The World Health Organization issued an alarming report today, revealing that a stunning amount of people live in areas with dangerously high air pollution.
Air pollution may be hard to see, but this invisible menace has profound public health implications. According to a report from the Washington Post, the World Health Organization just revealed that four out of five people living in urban areas around the globe are exposed to dangerous levels of air pollution, and it has public health officials fearing the worst.
The WHO released a damning new set of data from cities around the world with reliable measurements of particulate matter in the air. The group’s conclusions may offer insight into why chronic health problems like heart disease and severe asthma are on the rise in many developing countries.
The 80 percent figure seems bad enough, but the data reveals that poorer countries are feeling the impact of air pollution the most. According to the WHO’s report, roughly 98 percent of urban areas in low and middle income countries with a population of over 100,000 currently have air pollution levels that exceed the recommended safe concentrations.
According to Maria Neira, the director of the World Health Organization’s department of public health, environment, and social determinants of health, “Urban air pollution continues to rise at an alarming rate.”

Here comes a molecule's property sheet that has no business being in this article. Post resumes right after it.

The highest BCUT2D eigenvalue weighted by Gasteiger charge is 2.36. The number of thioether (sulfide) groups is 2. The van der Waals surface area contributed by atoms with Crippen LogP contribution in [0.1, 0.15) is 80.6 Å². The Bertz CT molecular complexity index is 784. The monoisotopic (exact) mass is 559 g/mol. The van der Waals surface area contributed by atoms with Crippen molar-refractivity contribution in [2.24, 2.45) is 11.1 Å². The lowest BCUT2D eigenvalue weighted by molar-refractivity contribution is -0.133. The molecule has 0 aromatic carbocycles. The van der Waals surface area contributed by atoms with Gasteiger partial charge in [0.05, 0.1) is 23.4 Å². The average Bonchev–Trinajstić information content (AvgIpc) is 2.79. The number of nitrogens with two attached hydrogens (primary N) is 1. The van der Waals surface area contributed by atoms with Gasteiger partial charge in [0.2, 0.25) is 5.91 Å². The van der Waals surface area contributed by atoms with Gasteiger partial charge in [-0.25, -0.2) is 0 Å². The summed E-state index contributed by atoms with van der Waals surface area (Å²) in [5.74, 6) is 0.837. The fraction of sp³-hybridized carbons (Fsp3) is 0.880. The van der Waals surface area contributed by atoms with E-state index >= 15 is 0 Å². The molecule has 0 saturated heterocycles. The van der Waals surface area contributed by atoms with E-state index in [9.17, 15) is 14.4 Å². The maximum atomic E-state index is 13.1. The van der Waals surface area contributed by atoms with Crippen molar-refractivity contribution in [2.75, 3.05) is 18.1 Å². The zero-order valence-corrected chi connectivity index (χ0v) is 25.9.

The WHO’s air pollution database has expanded in recent years to include measurements from over 3,000 cities and towns in 103 countries around the world. Scientists are particularly concerned with particles in the air with a diameter of less than 2.5 micrometers – known as PM2.5. These particles are exceptionally harmful as most filters are unable to remove them from the air.
The report reveals that despite international efforts to increase the usage of clean energy and reduce air pollution, the problem is only getting worse. Researchers found that air pollution in urban areas had increased by nearly 8 percent between 2008 and 2013.
Researchers believe PM2.5 air pollution contributes to 3 million premature deaths around the world each year.
A press release from the World Health Organization describing the details of the recent assessment can be found here.